As of Wednesday, March 1, 2006
Travel Advisory:Extended periods of 100 km/h winds and fluctuating freezing levels have loaded a variable mix of soft slabs, stiff upside down windslabs and scoured old snow in their wake.
Avalanche Activity:Slab avalanches up to 80 cm deep were releasing with the weight of a skier within the ski area over the past two days. A natural avalanche cycle occurred early in the storm and those start zones have reloaded since then. Within the ski area we saw slopes run that have not slid in 10 years.
Snowpack:Prior to the recent storm cycle we had a variety of windslabs and temperature crusts that were sitting on small facet crystals. Below these surface layers the snowpack was rather well settled. Stability tests of these surface layers were producing variable results, including sudden collapse and sudden planar shears. Surface hoar was also still found in isolated areas, but was not reactive to testing. The storm snow accumulated rapidly on Saturday night while 100 km/h winds and warm temperatures moved it all around on Monday.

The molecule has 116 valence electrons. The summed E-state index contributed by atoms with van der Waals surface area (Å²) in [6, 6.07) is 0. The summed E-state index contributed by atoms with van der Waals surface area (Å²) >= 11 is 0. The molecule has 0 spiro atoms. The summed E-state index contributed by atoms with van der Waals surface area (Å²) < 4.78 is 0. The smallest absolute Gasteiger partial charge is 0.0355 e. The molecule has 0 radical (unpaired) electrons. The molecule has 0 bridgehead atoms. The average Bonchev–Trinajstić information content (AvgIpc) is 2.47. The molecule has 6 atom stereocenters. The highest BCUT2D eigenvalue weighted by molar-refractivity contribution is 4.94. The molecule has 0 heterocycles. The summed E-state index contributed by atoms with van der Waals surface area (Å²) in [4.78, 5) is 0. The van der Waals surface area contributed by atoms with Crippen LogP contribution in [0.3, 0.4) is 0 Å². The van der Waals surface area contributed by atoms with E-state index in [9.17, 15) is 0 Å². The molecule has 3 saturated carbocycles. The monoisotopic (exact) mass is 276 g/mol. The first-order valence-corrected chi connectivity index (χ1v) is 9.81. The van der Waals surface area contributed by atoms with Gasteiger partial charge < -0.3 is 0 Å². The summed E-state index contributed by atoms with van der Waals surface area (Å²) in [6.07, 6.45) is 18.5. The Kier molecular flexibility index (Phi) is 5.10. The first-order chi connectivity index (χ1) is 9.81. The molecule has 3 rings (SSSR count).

The pre-storm layers are now covered by areas of 20 cm soft slab, upside down windslab and areas of deep slab in sheltered lee terrain. The areas of deep slab have been reactive to skier triggering while the soft slabs have been producing slow hard shears where tested. The warming produced thin temperature crusts within the storm snow up to 1,800 metres. On Wednesday morning the storm snow was still settling rapidly.
Weather:Unsettled conditions are expected for our area for the next few days with moderate alpine winds and low freezing levels. There is a slight chance of light precipitation as well.
Check avalanche.ca for daily bulletin updates.